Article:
... manufacturing industries. Few British administrators during the last half-century had realised their importance as Lord Dalhousie had done before the Mutiny, until Lord Curzon created a special department of commerce and industry in the Government of India. The politically minded classes, whose education had not trained them to deal with such questions, were apt to lose themselves in such blind alleys as the "doctrine of drain." But as they perceived how largely dependent India was on foreign countries for manufactured ...
— India, Old and New • Sir Valentine Chirol

... do I believe it can be done by painting it blue with white spots, even if they are called stars. The insufficiency of British Imperialism does not lie in the fact that it has always been applied by force of arms. As a matter of fact, it has not. It has been effected largely by commerce, by colonisation of comparatively empty places, by geographical discovery and diplomatic bargain. Whether it be regarded as praise or blame, it is certainly the truth that among all the things that have called themselves ...
— What I Saw in America • G. K. Chesterton

... priests of that thought which establishes the foundations of the castle."—"We hear too much of the results of machinery, commerce, and the useful arts. We are a puny and a fickle folk. Avarice, hesitation, and following are our diseases. The rapid wealth which hundreds in the community acquire in trade, or by the incessant expansion ...
— Ralph Waldo Emerson • Oliver Wendell Holmes

... of the seas, established communication with every shore, and monopolized the commerce of the known world, must have substituted a phonetic alphabet for the hieroglyphics as it gradually grew to this eminence; while isolated Egypt, less affected by the practical wants and tendencies of commercial enterprise, retained the hieroglyphic system, and carried it ...
— The Antediluvian World • Ignatius Donnelly

... most entertaining companions I had ever met with. He was a Fleeting by birth, and, like so many of his countrymen, had a wonderful talent for languages. When quite a youth he had accompanied a Government official who was sent to report on the trade and commerce of the Mediterranean, and had acquired the colloquial language of every place they stayed a few weeks at. He had afterwards made voyages to St. Petersburg, and to other parts of Europe, including a few weeks in London, and had then come out to the past, ...
— The Malay Archipelago - Volume II. (of II.) • Alfred Russel Wallace

... restored and re-furnished, and its sacred places re-consecrated and adorned. Like a young giant ready to run a race, it stood on tiptoe, eager for adventure and discovery— sending ships to the ends of the world, and round the world, on messages of commerce and friendship, and encouraging with applause and rewards that wonderful spirit of scientific invention, which was the Epic of the youthful nation. The skies of Italy were not bluer than the skies above it; the sunshine of Arcadia not brighter or more genial. It was a city of beautiful, and ...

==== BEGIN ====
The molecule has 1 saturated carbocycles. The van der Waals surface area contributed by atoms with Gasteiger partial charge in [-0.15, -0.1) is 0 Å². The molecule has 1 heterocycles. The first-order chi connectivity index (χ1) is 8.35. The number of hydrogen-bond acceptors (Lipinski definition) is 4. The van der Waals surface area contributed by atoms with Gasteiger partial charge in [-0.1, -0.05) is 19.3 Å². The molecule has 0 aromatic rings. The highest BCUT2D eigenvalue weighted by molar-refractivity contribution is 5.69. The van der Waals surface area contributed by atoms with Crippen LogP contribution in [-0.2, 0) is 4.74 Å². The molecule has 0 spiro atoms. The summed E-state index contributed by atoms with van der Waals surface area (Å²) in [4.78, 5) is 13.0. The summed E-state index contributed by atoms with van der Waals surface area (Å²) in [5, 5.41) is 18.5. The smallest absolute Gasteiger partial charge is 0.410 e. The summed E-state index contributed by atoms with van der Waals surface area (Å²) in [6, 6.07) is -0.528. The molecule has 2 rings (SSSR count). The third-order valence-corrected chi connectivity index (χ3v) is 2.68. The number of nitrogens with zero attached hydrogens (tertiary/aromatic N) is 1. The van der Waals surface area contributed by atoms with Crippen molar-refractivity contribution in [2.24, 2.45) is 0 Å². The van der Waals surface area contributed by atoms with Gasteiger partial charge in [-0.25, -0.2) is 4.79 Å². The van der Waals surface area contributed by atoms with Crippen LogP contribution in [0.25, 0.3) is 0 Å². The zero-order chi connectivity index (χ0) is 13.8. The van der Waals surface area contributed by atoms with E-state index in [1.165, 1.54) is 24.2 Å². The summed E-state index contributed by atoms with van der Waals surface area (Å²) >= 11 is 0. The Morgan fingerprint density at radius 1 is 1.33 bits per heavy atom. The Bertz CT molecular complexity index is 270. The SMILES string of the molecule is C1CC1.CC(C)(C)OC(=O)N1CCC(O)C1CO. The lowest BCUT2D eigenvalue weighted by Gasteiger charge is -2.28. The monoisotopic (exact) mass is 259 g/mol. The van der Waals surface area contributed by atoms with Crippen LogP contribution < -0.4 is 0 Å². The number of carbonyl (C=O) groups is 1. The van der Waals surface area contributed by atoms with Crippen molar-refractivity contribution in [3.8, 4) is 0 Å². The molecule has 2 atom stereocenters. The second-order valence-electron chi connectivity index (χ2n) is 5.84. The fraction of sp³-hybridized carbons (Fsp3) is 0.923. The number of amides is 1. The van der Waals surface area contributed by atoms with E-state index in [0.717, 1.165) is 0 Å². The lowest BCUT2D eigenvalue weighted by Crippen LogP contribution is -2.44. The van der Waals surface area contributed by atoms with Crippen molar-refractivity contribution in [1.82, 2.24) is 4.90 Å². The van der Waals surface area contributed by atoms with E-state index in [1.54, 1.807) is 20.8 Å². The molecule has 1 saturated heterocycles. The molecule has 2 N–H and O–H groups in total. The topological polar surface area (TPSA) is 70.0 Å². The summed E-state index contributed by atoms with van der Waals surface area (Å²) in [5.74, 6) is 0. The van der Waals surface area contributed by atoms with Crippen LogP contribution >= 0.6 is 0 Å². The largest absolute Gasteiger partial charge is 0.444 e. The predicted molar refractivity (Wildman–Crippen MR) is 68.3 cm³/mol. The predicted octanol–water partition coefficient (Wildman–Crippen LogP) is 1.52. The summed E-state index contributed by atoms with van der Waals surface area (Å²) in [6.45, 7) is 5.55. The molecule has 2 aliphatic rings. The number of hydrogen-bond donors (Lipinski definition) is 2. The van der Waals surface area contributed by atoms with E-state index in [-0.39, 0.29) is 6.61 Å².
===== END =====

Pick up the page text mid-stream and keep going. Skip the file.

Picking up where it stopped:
— The Maid of Maiden Lane • Amelia E. Barr

... the assurance of safety for the Church that her virtue might be tested in the light of nonconformist practice on the one hand, and the new rationalism on the other. What was needed also was the expansion of English commerce into the new channels opened for it by the victories of Chatham. Mr. Chief Justice Holt had given it the legal categories it would require; and Hume and Adam Smith were to explain that commerce might grow with small danger to agricultural prosperity. ...
— Political Thought in England from Locke to Bentham • Harold J. Laski

... or in pigs it becomes an article of commerce which may be introduced in previously determined proportions into bronze, gun metal, bell metal, brass, etc. It may also be used, as we have already mentioned, for the refining of copper ...
— Scientific American Supplement, No. 315, January 14, 1882 • Various

... treasury, and goes to meet the enemy and die or conquer for France at Denain. But round all that royal splendour lies a nation enslaved and ruined: there are people robbed of their rights—communities laid waste—faith, justice, commerce trampled upon, and wellnigh destroyed—nay, in the very centre of royalty itself, what horrible stains and meanness, crime and shame! It is but to a silly harlot that some of the noblest gentlemen, and some of the proudest women in the world, are ...
— Henry Esmond; The English Humourists; The Four Georges • William Makepeace Thackeray

... men and groups of men will determine the question of superiority of advance in science, industry, commerce, general wealth and welfare, as well as military strength in the time ...
— Industrial Progress and Human Economics • James Hartness

... gained his seat for Vauxhall at the election of 1874, and from the day of his success he steadily applied himself to the political profession. He was then two-and-thirty; for twelve years he had been actively engaged in commerce and now held the position of senior partner in a firm owning several factories in Lambeth. Such a training was valuable; politics he viewed as business on a larger scale, and business, the larger its scale the better, ...
— Thyrza • George Gissing